Ms. Close and I decided to collaborate on a larger project, and we chose the theme of transformation. We developed so many different ways to express this theme, many through deeply personal stories. One of those was my son Eli coming out as transgender. During this concert Eli read his letter to me while the Jazz at Lincoln Center Orchestra played a supportive background. As Eli finished his letter, the piece transformed into my response, which I played on the soprano sax.

For the Symphony concert, I have orchestrated these pieces, and I think having the extra colors and textures is really going to expand the emotional feeling of the piece. Imagination played a very important role in the development of the music for these concerts with the Symphony, and I am excited and curious to hear them played. And a little nervous….

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Wynton [Marsalis] has long crossed over the jazz and orchestral worlds: Was he an influence on you in that regard?

Wynton has always been a big influence on me, in so many ways. When I was in my early twenties, I had a fantasy to play with him someday. I never thought it would actually happen. Now he is one of my closest friends and collaborators. We have performed many of his compositions for big band and orchestra, and this has certainly had a big impact on me. The way he hears music is so personal and expresses the deep love he has for both jazz and classical traditions. 

I see that the S.B. Symphony program includes Strauss’s Death and Transfiguration and Ravel’s ever-popular Boléro — with you in the ensemble mix — are on the menu on this program. Do those pieces resonate in some way with the concept of your piece?

I love that I get to play the sax solos on Boléro. When I was 14 years old, I had my first clarinet solo and it was Ravel’s Boléro. I love that decades later I have come full circle and get to play it again. But playing it with a middle-school band is a little different than standing in front of a world-class orchestra.

Do you find a satisfying symbiosis in a program such as this, in terms of classical culture interweaving naturally with jazz — what Ellington called “America’s classical music?” Or do you view it in such culture-crossing terms?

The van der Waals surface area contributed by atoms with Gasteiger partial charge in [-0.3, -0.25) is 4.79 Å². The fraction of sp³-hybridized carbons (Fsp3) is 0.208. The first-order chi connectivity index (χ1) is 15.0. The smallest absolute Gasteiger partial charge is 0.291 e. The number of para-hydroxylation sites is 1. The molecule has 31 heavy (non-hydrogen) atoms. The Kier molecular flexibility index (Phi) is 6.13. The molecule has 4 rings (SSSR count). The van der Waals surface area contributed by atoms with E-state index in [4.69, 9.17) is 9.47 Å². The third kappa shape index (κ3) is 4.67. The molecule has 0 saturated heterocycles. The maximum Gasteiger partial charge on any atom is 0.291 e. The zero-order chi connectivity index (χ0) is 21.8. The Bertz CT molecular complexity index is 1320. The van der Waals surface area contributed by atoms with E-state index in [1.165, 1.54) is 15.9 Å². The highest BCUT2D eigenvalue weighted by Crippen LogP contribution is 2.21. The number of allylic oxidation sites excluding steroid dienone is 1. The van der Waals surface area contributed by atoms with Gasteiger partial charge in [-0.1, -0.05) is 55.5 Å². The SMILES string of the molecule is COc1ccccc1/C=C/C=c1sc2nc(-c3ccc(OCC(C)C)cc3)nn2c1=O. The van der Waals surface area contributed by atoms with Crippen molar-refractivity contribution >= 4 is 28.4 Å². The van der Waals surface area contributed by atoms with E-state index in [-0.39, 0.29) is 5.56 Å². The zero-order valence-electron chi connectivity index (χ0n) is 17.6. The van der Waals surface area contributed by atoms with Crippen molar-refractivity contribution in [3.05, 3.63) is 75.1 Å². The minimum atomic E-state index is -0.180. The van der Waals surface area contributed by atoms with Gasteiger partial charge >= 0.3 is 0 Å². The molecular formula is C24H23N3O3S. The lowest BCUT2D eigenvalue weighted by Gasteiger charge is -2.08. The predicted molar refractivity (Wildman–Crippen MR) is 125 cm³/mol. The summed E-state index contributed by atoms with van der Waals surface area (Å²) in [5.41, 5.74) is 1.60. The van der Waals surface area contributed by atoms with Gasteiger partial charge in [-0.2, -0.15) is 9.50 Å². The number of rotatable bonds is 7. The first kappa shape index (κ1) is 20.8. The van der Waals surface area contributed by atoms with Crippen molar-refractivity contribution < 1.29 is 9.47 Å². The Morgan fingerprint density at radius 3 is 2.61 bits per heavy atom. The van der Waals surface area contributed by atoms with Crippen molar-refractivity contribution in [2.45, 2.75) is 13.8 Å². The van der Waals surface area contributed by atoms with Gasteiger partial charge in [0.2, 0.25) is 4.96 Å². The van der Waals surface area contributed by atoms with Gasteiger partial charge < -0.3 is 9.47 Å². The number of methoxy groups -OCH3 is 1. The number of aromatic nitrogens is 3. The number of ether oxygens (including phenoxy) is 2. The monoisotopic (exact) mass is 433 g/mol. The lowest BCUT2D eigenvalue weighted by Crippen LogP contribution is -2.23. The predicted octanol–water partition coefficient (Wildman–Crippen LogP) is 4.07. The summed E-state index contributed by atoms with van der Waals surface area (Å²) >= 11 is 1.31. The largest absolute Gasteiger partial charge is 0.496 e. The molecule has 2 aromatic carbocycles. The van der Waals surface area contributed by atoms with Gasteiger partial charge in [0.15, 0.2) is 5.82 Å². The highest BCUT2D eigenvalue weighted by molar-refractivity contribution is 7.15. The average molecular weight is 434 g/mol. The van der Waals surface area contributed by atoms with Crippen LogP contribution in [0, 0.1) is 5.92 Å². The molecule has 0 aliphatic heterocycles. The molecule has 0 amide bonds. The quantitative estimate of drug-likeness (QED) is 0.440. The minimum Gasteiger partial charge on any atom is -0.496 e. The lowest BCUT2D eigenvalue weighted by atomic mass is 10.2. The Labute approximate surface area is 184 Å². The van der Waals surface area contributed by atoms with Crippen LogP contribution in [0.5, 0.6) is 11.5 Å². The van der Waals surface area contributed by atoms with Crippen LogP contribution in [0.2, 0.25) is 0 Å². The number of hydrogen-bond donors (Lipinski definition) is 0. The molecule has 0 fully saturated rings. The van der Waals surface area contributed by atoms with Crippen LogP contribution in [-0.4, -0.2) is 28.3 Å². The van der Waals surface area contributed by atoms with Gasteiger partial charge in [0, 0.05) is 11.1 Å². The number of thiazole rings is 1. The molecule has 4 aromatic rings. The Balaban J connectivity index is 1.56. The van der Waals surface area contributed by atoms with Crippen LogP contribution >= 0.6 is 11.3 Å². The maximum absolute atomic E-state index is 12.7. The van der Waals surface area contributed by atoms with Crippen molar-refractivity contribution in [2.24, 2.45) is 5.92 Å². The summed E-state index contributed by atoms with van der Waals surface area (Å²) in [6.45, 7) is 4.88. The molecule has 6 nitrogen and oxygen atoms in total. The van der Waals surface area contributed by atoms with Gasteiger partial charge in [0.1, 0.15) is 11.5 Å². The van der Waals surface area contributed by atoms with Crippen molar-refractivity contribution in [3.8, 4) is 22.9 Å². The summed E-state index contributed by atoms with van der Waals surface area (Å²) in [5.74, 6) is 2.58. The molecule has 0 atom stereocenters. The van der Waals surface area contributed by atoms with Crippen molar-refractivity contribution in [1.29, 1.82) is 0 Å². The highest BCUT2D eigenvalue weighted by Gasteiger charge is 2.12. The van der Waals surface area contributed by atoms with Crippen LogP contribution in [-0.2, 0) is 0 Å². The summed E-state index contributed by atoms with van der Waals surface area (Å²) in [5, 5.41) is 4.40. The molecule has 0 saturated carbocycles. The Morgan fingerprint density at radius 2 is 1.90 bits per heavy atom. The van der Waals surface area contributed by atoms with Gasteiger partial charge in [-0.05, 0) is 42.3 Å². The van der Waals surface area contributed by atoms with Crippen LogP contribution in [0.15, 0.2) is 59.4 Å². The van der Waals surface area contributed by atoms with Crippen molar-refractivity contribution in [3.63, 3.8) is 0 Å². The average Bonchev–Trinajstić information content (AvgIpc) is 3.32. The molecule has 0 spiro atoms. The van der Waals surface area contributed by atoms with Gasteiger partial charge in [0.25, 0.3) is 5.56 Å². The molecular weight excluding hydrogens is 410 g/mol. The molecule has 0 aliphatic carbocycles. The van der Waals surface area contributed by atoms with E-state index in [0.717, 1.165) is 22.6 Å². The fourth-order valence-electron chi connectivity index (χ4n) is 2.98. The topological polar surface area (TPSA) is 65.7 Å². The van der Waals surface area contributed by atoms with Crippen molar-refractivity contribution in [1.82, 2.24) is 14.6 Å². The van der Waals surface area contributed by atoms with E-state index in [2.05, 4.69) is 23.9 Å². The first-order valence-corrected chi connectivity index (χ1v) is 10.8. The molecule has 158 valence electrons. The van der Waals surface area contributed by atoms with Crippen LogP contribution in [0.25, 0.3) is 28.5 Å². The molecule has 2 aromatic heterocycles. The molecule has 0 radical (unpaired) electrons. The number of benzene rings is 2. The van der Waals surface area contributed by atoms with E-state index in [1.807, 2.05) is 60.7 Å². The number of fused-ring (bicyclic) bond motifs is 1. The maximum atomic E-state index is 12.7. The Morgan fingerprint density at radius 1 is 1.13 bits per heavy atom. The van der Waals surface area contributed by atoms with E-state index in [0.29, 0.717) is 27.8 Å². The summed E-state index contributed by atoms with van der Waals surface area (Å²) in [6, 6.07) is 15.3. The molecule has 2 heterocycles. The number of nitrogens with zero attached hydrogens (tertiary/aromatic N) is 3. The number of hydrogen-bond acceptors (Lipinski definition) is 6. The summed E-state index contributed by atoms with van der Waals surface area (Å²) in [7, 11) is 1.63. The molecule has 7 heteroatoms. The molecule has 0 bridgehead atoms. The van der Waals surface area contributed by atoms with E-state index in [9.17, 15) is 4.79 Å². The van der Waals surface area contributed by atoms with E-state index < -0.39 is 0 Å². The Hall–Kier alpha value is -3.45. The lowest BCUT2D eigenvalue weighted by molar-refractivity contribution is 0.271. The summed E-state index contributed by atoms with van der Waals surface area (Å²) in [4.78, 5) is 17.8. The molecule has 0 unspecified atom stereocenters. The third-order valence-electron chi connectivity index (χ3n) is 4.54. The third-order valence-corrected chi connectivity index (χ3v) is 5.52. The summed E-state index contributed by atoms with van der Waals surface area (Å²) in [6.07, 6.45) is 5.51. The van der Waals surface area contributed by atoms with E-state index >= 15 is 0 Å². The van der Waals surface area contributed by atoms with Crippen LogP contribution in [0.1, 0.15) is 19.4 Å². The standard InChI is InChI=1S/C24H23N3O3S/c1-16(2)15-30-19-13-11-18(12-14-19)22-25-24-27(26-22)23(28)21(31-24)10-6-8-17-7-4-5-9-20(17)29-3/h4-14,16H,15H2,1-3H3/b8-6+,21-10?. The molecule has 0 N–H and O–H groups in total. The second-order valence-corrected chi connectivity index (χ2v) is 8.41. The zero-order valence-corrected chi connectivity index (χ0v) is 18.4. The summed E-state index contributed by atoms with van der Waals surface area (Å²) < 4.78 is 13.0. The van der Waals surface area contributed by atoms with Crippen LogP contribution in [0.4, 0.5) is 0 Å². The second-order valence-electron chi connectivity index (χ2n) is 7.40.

I have always loved combining musical disciplines. My band Odeon embraces Eastern European, South American, New Orleans, and classical styles of music in a base of modern jazz. Classical music and jazz share so much, especially in terms of harmony and rhythm. I think the big band can certainly be considered jazz’s orchestral ensemble. Although the big band was more popular decades ago, there have been so many composers continuing to develop this important ensemble, keeping the tradition alive.

Funny, but Dizzy Gillespie once said “One should not consider it an achievement to lose one’s orchestral tradition.” One thing I love is bringing improvisation, which is such an important characteristic of jazz, into the rich environment of the orchestra. I am also thrilled to have the wonderful pianist Josh Nelson and his trio with Luca Alemanno on bass and Dan Schnelle on drums in the context of the orchestra. 

From another corner of your work, and in trio mode, I was just listening to/loving your tribute to the great composer/bandleader Carla Bley, Healing Power: The Music of Carla Bley. Beautiful work. Was that a special project for you, an ode to an inspiration?

My trio has always embraced the music of composers we love. Our first album, Quiet Revolution, was dedicated to the music of Jim Hall and Jimmy Giuffre. Somewhere Else features the music of West Side Story. Healing Power is our third release, featuring the music of one of the most original composers, Carla Bley. Steve Cardenas, our guitarist, has had a wonderful association with Ms. Bley over the years.

When she heard the album, she said “That’s me.”


Transformation with the Santa Barbara Symphony takes place at The Granada Theatre on February 18 at 7:30 p.m. and February 19 at 3 p.m. (with a 2 p.m. pre-concert talk with special guest Ted Nash). See thesymphony.org.